As part of its campus-wide campaign to drastically cut costs, Cornell has hired global consulting firm Bain & Company to examine the University’s non-academic infrastructure and spending.
The administration believes that despite the large price tag associated with such prominent consultants, the University will reap the benefits of an outside perspective for years to come.
Although administrators have pledged for a transparent strategic planning process, the University is not disclosing the details of its arrangement with Bain, and has yet to announce a decision about releasing Reimagining Cornell reports.
Selecting a Consulting Firm
Provost Kent Fuchs said in an interview with The Sun last week that he was originally opposed to hiring an outside consulting firm because he was planning to lead his own review of the University’s budget.
“When I decided that I wasn’t personally involved in a number of those areas [e.g. support services and procurement], I realized we needed professional support,” he said.
Fuchs conceded that the consultants will cost “a lot.”
“The cost of the consulting company is expensive ... but it’s one-time work and the savings we get are recurring every year,” he said.
The University has asked Bain to find $100 million of yearly savings in the budget, though Fuchs expressed some doubt that it could be achieved. He said that Cornell’s Ithaca campus is facing a $135 million deficit over the next few years, even after $70 million in budget cuts was made in the spring.
Fuchs said that the University chose Bain after interviewing two other consulting companies.
Bain’s Work at UNC
Bain consultants arrived in Ithaca just weeks after completing a review of the finances and administrative structure at the University of North Carolina at Chapel Hill. UNC’s hiring of Bain earlier this year sparked some degree of controversy there.
UNC Chancellor Holden Thorp’s decision to use money from an anonymous donor to fund Bain’s work led some faculty members and employees to claim that the university was operating in too much secrecy.
At Cornell, Deputy University Spokesperson Simeon Moss ’73 confirmed that Bain will be paid by University funds, though he declined to discuss how much enlisting their services will cost or which university funds will be used.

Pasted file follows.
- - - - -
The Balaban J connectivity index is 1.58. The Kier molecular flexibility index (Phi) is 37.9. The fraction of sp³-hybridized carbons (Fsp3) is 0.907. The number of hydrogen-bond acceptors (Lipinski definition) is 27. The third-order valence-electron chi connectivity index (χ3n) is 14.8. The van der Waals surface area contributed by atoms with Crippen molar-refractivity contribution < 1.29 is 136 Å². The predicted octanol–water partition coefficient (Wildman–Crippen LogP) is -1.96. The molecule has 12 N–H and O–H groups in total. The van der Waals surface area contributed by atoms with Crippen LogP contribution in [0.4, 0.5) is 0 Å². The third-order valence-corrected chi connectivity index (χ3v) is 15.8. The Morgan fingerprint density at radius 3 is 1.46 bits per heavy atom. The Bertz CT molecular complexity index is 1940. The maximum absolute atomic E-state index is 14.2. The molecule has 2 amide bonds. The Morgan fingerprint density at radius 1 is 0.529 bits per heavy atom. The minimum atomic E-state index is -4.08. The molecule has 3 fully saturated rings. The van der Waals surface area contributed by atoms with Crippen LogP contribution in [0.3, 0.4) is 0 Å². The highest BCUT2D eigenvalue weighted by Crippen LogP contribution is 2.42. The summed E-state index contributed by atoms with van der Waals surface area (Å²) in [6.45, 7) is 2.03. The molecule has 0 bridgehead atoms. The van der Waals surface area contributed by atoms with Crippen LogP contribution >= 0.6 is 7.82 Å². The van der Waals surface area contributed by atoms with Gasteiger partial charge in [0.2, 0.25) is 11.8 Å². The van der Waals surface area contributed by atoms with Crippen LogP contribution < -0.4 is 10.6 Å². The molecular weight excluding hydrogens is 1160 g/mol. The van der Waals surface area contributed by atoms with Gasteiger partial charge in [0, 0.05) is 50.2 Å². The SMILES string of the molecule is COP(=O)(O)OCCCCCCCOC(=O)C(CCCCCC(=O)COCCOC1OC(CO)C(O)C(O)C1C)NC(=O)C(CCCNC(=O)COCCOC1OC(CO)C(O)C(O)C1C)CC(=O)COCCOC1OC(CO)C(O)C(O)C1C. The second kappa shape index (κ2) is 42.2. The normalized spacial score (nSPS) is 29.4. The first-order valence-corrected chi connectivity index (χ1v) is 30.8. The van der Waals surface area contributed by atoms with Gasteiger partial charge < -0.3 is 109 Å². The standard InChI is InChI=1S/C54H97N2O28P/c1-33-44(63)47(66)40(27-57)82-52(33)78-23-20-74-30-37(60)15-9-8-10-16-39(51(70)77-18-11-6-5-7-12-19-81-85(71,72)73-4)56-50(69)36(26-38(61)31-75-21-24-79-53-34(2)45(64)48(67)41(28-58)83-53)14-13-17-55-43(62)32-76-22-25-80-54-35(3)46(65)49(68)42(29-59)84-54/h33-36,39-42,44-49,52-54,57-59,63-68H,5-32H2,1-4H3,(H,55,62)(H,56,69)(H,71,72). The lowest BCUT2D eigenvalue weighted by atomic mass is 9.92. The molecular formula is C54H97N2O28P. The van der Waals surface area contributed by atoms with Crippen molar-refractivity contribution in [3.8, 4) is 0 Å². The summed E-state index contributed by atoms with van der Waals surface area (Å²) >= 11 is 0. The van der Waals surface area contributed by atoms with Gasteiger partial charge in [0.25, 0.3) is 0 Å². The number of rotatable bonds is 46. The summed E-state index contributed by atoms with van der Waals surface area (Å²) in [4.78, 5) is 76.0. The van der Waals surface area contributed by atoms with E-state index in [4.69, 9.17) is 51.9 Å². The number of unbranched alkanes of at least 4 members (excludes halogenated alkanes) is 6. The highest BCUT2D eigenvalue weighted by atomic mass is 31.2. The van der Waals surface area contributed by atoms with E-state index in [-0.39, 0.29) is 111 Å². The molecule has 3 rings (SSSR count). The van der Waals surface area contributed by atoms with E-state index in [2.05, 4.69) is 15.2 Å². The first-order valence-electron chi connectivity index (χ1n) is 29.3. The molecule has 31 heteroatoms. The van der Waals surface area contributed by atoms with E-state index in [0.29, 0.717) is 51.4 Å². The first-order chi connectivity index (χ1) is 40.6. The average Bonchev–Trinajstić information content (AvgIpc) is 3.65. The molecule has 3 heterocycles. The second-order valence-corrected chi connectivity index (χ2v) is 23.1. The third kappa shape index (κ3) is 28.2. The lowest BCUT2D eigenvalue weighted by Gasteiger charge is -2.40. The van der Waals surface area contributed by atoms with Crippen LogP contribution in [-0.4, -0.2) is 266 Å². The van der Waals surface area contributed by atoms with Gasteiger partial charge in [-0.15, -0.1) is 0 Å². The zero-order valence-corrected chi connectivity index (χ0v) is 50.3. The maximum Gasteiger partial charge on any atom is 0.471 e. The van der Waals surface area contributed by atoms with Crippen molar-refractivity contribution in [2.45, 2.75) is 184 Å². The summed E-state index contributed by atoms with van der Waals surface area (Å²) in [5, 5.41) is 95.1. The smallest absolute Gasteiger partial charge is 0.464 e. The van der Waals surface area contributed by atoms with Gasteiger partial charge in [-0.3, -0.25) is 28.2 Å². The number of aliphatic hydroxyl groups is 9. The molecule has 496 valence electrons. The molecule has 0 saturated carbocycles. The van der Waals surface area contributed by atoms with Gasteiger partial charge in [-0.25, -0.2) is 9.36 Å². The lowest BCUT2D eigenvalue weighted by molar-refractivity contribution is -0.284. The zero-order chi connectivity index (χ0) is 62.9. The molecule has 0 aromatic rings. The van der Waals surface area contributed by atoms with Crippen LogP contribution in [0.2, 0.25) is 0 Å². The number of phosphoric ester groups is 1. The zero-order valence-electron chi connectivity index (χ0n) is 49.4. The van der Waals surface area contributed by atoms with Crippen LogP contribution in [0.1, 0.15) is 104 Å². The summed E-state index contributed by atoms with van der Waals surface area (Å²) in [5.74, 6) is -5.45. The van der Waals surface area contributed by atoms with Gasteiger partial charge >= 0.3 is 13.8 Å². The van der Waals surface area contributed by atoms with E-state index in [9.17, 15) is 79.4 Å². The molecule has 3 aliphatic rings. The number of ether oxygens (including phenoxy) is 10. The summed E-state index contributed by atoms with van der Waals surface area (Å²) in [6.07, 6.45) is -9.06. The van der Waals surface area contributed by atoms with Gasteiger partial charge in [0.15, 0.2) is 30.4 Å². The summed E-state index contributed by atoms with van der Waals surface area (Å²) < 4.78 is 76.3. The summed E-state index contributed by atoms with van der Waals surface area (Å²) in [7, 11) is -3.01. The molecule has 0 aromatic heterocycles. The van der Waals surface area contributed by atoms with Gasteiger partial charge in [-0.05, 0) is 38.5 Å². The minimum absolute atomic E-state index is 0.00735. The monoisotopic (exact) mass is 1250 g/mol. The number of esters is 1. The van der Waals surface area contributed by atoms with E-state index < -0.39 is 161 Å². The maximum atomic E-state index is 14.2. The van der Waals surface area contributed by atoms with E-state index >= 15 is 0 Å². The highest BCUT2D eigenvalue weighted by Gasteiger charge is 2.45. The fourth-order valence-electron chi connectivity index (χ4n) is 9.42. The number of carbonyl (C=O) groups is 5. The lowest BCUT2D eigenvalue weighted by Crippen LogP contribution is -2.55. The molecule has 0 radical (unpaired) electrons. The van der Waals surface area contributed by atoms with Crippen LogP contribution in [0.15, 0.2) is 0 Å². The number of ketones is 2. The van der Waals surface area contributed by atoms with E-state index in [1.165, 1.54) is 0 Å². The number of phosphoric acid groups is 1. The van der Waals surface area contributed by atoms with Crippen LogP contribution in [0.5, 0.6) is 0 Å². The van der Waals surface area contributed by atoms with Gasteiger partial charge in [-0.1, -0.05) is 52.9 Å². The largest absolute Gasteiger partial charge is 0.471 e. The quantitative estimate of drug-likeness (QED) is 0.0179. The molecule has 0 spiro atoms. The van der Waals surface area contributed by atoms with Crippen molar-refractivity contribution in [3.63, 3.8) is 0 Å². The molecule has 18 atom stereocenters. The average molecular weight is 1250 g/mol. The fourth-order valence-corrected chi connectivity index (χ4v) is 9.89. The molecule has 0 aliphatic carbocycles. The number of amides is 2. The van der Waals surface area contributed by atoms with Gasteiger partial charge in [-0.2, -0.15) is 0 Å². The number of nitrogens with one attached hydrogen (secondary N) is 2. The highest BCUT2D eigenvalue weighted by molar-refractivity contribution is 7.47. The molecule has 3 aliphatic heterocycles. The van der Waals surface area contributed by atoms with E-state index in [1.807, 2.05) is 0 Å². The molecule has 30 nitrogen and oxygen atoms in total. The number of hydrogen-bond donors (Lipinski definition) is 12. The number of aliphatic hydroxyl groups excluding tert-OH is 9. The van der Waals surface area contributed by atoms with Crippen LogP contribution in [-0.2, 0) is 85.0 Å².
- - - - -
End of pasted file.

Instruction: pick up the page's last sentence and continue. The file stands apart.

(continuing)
Some UNC faculty members were also troubled with the confidentiality agreement that Bain struck with the UNC administration. It mandated that university employees speaking about Bain’s work had to adhere to “talking points mutually agreed to by the university and Bain.”
“That sounds like an abridgment of free speech to me,” Steven Wing, an associate professor of epidemiology at UNC, told Inside Higher Ed in April.
Moss declined to say whether the University had struck a similar agreement with Bain, saying that he wouldn’t discuss the nature of any agreements between Bain and the University.
Bain was also criticized by some at UNC for having minimal experience in the higher education industry.
Brenda Denzler, vice chairperson of the UNC Employee Forum, a group that represents university workers, told The Daily Tar Heel in April: “We think that there is some reason to be concerned that, of all the companies that might have been hired, the choice of Bain might be questioned because of little experience.”
Bain spokesperson Cheryl Krauss refuted this assertion, maintaining that the company has “more than 20 years” of experience with “dozens” of higher education clients, though she declined to disclose the names of those clients.
In July, Bain issued its final report for UNC, finding that the university’s administrative structure was too top-heavy — with as many as 10 layers of bureaucracy in some departments — and too decentralized, both of which create significant inefficiencies.
The 107-page report suggested, among other things, that the university cut back on administrative costs and centralize some of its services in order to save an estimated $89 million to $161 million annually. Only 40 to 60 percent of those savings would be realized at UNC due to the “regulatory constraints” of a public institution, Thorp told The Daily Tar Heel.
UNC-Chapel Hill enrolls about 28,000 students and has an annual operating budget of about $2 billion, compared to Cornell’s approximately 20,000 undergrads and expenditures of $1.797 billion this year for the Ithaca campus.
Scope of Consultant’s Work at Cornell
Cornell administrators stress that the consultants will only be evaluating non-academic units of the University and that Day Hall administration will be retaining the authority to make the final decisions on all changes. Cuts to academic programs will be proposed by eight Cornell-led task forces.
Fuchs said that Bain consultants will make very specific recommendations about where Cornell can save money and reduce costs.
“President Skorton and I agreed that, in the end, we will have to make those [final] decisions. There won’t be any non-disclosure,” Fuchs said.
Asked whether either Bain’s final report or the academic-related task force reports would be made public when complete, Moss deferred to comments Skorton plans to make later this week.